The extra packages were duly delivered. All these books were about the contemporary Arab world as well. Stark had travelled through Syria, Iran, Iraq, Kuwait, and Yemen at a time when national borders retained a fictive quality, and no one could be sure what political or cultural forces would prevail. Stark could talk her way into any situation and, most of the time, out again, in a remarkable number of languages.
She had just talked her way back to Baghdad from Tehran, when, hellbent on safety among her friends and colleagues in the Baghdad Embassy, she was stopped by Iraqi police at the frontier. All British citizens were barred from proceeding further, and she was officially in custody; others, she learned, had been put in prison camps. Surely he could see her problem and wished to be civilized?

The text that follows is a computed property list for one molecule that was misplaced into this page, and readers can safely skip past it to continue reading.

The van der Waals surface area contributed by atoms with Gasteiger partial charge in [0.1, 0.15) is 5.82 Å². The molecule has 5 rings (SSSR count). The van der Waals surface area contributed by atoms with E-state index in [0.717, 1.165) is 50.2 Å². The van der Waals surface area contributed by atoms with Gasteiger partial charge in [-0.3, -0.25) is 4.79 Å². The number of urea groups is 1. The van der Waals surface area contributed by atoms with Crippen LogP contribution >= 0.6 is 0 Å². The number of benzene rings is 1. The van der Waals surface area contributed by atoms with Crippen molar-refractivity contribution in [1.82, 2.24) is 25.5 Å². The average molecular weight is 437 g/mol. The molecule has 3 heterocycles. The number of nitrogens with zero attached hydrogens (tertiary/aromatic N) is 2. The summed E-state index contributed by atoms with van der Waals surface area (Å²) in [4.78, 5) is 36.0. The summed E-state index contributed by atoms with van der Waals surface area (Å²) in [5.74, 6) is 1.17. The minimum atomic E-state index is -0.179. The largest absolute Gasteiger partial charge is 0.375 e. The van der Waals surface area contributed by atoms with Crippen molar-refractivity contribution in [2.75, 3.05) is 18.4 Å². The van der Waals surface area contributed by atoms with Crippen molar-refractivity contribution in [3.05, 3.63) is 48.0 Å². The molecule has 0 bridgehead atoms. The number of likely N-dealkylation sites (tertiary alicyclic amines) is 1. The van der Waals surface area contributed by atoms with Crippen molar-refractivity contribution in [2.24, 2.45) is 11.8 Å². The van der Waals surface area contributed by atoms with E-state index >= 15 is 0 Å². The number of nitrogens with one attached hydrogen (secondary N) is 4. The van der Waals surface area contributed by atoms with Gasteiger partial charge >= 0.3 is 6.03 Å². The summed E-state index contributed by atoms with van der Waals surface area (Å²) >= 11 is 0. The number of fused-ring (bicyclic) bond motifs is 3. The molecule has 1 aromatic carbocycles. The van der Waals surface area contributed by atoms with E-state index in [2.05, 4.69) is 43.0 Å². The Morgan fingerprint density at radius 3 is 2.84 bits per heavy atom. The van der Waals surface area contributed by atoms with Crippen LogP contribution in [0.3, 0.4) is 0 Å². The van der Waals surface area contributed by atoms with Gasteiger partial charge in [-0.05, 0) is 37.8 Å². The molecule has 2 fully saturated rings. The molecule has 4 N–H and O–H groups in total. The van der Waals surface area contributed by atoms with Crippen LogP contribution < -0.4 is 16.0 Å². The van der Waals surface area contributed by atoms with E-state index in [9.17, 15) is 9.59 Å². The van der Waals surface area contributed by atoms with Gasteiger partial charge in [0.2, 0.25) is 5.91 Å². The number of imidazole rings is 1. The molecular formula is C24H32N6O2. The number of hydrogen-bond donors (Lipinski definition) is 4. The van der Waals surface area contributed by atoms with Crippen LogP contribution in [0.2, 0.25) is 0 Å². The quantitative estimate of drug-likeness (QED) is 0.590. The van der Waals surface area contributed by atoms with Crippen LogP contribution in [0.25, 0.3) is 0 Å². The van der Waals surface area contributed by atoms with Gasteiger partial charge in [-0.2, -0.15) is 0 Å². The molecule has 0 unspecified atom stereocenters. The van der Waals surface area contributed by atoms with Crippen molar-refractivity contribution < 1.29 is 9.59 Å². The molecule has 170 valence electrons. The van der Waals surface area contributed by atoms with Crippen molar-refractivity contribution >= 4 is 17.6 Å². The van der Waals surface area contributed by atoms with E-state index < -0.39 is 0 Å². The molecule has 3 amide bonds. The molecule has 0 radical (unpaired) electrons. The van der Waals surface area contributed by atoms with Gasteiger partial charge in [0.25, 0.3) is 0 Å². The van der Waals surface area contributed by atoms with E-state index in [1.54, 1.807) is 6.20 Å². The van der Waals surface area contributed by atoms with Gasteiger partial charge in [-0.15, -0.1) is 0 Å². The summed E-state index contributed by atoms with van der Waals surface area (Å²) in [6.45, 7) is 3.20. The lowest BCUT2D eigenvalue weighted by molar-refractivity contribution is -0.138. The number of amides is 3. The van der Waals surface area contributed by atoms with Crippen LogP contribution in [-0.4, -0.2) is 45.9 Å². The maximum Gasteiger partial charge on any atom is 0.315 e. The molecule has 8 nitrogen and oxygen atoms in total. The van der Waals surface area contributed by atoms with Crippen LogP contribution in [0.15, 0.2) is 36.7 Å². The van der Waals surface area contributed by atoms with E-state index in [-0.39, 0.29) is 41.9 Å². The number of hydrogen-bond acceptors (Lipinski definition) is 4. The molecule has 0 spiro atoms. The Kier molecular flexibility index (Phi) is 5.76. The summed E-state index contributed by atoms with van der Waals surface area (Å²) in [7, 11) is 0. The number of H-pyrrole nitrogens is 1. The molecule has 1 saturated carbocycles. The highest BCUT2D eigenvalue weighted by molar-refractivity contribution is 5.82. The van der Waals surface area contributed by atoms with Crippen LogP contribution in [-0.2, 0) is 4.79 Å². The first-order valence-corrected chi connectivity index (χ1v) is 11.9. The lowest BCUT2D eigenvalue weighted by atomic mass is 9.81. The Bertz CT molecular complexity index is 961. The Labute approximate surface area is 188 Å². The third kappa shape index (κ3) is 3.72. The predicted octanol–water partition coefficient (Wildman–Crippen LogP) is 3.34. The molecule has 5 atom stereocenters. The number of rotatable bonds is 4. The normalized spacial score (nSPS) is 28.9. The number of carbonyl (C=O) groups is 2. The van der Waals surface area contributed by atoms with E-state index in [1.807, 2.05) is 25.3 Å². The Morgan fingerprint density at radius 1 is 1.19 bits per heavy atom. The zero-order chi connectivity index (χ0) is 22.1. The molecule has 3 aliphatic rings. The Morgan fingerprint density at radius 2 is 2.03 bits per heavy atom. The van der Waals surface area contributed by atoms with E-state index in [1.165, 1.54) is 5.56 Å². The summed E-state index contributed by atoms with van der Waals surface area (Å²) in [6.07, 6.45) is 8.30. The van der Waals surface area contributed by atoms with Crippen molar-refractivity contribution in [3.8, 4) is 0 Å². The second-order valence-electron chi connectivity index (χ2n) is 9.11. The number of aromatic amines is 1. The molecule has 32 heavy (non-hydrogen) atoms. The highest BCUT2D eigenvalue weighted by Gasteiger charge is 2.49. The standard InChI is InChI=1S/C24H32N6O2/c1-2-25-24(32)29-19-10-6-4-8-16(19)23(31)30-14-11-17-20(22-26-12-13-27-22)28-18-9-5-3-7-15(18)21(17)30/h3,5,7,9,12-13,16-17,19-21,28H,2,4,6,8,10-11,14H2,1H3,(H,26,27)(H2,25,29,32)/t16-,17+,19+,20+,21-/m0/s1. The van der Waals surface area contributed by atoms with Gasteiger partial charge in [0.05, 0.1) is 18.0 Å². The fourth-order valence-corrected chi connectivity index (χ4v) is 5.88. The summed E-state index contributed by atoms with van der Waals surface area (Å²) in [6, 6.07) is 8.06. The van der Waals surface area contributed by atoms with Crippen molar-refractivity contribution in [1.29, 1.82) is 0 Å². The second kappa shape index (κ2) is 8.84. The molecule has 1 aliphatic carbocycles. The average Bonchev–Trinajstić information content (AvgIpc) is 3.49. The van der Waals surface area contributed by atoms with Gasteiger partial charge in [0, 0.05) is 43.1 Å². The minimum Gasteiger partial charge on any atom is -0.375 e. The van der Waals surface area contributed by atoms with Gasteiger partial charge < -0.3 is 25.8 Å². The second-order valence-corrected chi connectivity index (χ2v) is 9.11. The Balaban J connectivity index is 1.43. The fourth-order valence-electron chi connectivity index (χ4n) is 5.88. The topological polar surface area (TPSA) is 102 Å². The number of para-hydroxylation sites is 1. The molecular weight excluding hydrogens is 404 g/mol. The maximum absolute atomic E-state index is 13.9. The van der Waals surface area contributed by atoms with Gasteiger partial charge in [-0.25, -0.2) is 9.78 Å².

His people were not, after all, Germans. And the policeman—no longer guarding a prisoner but protecting a lady—put her on the next train to Baghdad. As an explorer, Stark could claim no major discoveries, but her acute observations and her surveying skills had earned her professional respect and, for cartographic contributions, a Royal Geographical Society award. She had located unmarked villages and unsuspected mountains, taken compass bearings and photographs. Once, she had re-situated an entire misplaced mountain range to the correct side of a valley.
But this was not why people read her books then, or why they continue to read them now. Stark did not even reliably make it to her intended goals: the routes—usually travelled by camel or donkey—were astonishingly harsh, malaria was rife, and a host of other ailments took their toll. She was a vivid describer of scenes and landscapes. More, she was a connoisseur of people: she knew how to draw them out and listened closely when they spoke.